www.whyville.net Mar 23, 2008 Weekly Issue

Guest Writer

The English Crisis

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It has been well-known, for some time now, that the illiteracy rate around the world is high. And this isn't an issue that has suddenly come out of no where. In 1998, 20% of the world population was illiterate. This number has been based off of the United Nations definition of illiteracy which is; "The inability to read and write a simple sentence in any language."

But this number is slightly outdated, and on the home front. In this article I am going to be focusing on Whyville's home front. I will be focusing on the United States of America, and also be comparing it to their neighboring country, Canada.

Why do we learn how to read, write and form simple sentences? To work, to write, to be able to function under the English language, to read, and other important things we do in our day-to-day lives. But the fact is, many Americans - in fact, millions of Americans won't read another book after the day they step out of high school. Although if you look up all the states, it will state that the USA has a 99% literacy rate, but I find some issues with this number. The USA is using a definition that is slightly tainted. To them, literacy is when you are 15 years of age or more and being able to read or write. Under this definition, it does not set any standards of how much you need to be able to read and write.

I do not live in the USA but in Canada. But I do know enough to report on this subject. If a student finds something boring, chances are, they couldn't care less about what they are learning. The percent of people dislike school in the USA is 35%, 61% finding it boring, and 28% report class disorder. What does all these facts mean? It means that people aren't learning. I am sure these people do have enough knowledge of how to read and write to be considering literate, but is our standards of literate really high enough?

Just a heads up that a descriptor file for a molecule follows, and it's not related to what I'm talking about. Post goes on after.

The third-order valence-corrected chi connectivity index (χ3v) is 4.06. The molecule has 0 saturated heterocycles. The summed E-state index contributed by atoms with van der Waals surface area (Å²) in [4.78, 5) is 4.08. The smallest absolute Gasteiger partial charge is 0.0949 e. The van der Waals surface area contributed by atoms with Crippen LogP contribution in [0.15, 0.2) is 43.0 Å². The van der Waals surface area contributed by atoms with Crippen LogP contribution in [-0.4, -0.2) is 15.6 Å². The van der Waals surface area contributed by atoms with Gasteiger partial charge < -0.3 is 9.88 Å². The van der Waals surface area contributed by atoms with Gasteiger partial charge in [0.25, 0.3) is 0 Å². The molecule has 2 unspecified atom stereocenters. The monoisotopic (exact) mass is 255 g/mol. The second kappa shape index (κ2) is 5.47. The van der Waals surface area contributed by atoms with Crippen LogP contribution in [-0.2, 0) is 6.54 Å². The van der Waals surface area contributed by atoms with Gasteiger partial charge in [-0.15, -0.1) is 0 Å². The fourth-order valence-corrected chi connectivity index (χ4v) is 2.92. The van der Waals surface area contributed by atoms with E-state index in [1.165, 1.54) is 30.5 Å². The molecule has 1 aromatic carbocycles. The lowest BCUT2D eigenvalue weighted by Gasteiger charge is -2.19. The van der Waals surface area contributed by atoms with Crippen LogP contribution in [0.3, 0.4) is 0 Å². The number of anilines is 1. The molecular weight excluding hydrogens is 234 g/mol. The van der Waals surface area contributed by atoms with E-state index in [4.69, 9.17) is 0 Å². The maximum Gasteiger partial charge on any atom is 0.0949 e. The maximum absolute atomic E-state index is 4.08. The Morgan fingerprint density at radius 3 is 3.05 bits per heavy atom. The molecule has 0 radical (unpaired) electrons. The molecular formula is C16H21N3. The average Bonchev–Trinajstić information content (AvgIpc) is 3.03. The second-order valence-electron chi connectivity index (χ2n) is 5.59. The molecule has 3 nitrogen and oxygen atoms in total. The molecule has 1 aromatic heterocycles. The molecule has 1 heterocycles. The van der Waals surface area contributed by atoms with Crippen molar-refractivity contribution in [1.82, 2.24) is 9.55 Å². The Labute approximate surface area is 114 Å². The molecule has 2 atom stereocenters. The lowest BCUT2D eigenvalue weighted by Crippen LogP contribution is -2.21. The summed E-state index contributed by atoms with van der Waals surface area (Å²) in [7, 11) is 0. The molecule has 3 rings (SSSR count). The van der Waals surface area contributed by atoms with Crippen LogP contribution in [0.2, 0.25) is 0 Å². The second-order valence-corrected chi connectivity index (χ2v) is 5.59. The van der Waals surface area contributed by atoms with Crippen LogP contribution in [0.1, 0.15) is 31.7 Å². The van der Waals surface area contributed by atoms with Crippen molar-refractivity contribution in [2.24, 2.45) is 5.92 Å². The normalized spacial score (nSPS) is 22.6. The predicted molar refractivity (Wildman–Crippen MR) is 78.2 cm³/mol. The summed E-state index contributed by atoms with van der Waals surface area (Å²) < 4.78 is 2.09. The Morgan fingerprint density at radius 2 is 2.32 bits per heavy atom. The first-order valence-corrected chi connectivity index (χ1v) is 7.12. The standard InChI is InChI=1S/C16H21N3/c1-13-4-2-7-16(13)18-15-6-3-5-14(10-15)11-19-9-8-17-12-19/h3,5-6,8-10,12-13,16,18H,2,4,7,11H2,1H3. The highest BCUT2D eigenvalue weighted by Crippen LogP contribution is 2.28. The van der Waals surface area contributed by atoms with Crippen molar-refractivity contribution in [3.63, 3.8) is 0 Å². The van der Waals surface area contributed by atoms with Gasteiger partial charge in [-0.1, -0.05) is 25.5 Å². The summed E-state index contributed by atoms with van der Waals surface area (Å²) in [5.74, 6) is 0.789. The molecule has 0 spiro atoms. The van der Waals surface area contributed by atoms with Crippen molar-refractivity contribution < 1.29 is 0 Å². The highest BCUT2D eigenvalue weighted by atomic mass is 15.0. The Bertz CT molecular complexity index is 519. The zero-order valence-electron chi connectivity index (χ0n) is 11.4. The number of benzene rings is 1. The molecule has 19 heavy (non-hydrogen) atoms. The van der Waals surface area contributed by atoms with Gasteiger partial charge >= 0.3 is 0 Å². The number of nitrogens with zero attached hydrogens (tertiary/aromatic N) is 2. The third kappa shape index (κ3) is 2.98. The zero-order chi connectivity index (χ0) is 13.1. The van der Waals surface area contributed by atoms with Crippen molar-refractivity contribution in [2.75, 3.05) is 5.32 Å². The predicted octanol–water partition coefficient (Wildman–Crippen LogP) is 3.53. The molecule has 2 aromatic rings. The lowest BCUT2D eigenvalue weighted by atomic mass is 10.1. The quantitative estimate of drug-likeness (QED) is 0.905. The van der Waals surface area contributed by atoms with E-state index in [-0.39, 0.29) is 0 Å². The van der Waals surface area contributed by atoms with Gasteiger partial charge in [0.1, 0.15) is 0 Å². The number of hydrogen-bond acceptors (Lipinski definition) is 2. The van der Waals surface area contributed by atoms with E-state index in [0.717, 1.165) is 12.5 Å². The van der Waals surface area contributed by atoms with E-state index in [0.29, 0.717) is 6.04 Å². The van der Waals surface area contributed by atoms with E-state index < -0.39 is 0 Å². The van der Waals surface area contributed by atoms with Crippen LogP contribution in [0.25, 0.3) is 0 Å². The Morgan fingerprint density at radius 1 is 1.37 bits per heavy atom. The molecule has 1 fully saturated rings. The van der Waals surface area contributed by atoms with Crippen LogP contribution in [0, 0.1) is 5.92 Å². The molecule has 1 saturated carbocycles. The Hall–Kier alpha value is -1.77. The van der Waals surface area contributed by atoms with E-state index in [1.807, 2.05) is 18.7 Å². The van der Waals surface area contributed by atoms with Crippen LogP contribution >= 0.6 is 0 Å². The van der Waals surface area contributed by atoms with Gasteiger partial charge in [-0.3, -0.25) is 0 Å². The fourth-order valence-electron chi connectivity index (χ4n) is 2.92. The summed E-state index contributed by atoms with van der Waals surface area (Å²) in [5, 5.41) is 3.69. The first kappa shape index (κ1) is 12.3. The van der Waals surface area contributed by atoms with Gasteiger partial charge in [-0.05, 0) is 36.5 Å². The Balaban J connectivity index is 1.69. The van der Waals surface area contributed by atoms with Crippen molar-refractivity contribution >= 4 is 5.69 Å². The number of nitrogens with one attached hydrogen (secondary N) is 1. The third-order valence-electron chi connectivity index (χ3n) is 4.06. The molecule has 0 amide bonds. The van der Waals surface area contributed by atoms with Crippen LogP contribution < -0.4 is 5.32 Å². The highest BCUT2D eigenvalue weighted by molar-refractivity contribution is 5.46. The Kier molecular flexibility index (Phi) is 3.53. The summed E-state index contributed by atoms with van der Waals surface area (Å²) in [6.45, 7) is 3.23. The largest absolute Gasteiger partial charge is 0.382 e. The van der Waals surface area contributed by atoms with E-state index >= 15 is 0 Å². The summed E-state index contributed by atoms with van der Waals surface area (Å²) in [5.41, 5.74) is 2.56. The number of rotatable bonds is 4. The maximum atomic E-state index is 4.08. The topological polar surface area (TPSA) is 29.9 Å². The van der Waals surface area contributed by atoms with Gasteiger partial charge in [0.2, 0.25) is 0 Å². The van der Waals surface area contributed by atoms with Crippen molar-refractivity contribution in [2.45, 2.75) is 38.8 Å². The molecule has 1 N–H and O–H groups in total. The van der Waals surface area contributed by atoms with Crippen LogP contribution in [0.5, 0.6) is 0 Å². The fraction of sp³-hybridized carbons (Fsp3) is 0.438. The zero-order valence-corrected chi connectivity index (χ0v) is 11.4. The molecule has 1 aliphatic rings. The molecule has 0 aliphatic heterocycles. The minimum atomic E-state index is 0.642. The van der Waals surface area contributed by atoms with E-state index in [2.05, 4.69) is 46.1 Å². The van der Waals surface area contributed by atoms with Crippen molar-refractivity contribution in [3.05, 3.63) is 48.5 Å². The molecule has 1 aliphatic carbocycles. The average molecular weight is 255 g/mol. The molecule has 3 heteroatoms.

Okay. I know that maybe just spitting out facts, isn't enough to get my point across. But it isn't the facts that bother me. It's the results of it, and even more so, the way that these numbers can't do what is happening justice. When I am sitting in Academic English, I hear words, that I wish made sense hearing in an academic class. The teacher will be reading something out loud and asks someone to read but only to be answered, "Miss, I can't. I can't read." Shakespeare or not, this is still rather sad. If someone could pass grade nine English with a 75 or more, and get into Academic English in grade 10, and can't read from a novel, then there is some sort of an issue here.

So if you feel bad because of all the numbers I spit out at you America, don't be saddened. The crisis is happening here as well. The stories my teacher has told us, trying to get us to see the light, and change our ways, is ridiculous. People have written an two page essay, and then at the very end, after the last word, put a period. I really do not think this counts as writing.

I may be ranting slightly, but if I have gotten you thinking, good. It's what I was aiming for. I never mentioned text talk because that is a whole other issue, and possibly the root to this illiterate future. But; if I may leave any food for thought, think about this. I am sure the government is not trying to make their numbers seem better then they are, but don't you think that if they were going to base numbers on language they would base it on the ability to write and read well in the main language of the country?

Author's Note: Those numbers aren't based the amount of people who can speak English, although it's the main language that the country speaks. Have a good day.


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